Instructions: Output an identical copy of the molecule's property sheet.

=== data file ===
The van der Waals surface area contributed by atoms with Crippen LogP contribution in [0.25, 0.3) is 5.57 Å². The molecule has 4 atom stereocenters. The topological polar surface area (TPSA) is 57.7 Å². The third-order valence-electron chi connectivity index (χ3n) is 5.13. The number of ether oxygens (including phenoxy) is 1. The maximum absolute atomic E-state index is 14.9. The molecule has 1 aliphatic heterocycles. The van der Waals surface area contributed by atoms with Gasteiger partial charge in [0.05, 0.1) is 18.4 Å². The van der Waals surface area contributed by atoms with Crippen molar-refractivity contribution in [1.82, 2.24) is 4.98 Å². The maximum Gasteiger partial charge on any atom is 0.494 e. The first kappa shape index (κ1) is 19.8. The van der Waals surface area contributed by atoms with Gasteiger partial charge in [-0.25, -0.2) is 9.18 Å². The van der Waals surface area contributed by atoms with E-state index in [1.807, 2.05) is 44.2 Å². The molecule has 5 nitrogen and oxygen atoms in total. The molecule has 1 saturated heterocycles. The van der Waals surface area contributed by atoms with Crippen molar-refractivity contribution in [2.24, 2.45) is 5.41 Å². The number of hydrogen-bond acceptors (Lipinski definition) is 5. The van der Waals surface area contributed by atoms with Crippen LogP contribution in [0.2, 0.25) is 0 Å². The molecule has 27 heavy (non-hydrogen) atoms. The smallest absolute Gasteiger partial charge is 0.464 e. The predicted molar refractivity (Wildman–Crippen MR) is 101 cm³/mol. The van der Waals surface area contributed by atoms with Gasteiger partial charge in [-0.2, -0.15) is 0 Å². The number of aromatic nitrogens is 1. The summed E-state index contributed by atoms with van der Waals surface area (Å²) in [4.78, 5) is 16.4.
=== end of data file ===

The van der Waals surface area contributed by atoms with Crippen LogP contribution in [0.25, 0.3) is 5.57 Å². The molecule has 4 atom stereocenters. The topological polar surface area (TPSA) is 57.7 Å². The third-order valence-electron chi connectivity index (χ3n) is 5.13. The number of ether oxygens (including phenoxy) is 1. The maximum absolute atomic E-state index is 14.9. The molecule has 1 aliphatic heterocycles. The van der Waals surface area contributed by atoms with Gasteiger partial charge in [0.05, 0.1) is 18.4 Å². The van der Waals surface area contributed by atoms with Crippen molar-refractivity contribution in [1.82, 2.24) is 4.98 Å². The maximum Gasteiger partial charge on any atom is 0.494 e. The first kappa shape index (κ1) is 19.8. The van der Waals surface area contributed by atoms with Gasteiger partial charge in [-0.25, -0.2) is 9.18 Å². The van der Waals surface area contributed by atoms with E-state index in [1.807, 2.05) is 44.2 Å². The molecule has 5 nitrogen and oxygen atoms in total. The molecule has 1 saturated heterocycles. The van der Waals surface area contributed by atoms with Crippen molar-refractivity contribution in [2.24, 2.45) is 5.41 Å². The number of hydrogen-bond acceptors (Lipinski definition) is 5. The van der Waals surface area contributed by atoms with Crippen LogP contribution in [0.2, 0.25) is 0 Å². The molecule has 27 heavy (non-hydrogen) atoms. The smallest absolute Gasteiger partial charge is 0.464 e. The predicted molar refractivity (Wildman–Crippen MR) is 101 cm³/mol. The van der Waals surface area contributed by atoms with Gasteiger partial charge in [-0.2, -0.15) is 0 Å². The number of aromatic nitrogens is 1. The summed E-state index contributed by atoms with van der Waals surface area (Å²) in [4.78, 5) is 16.4.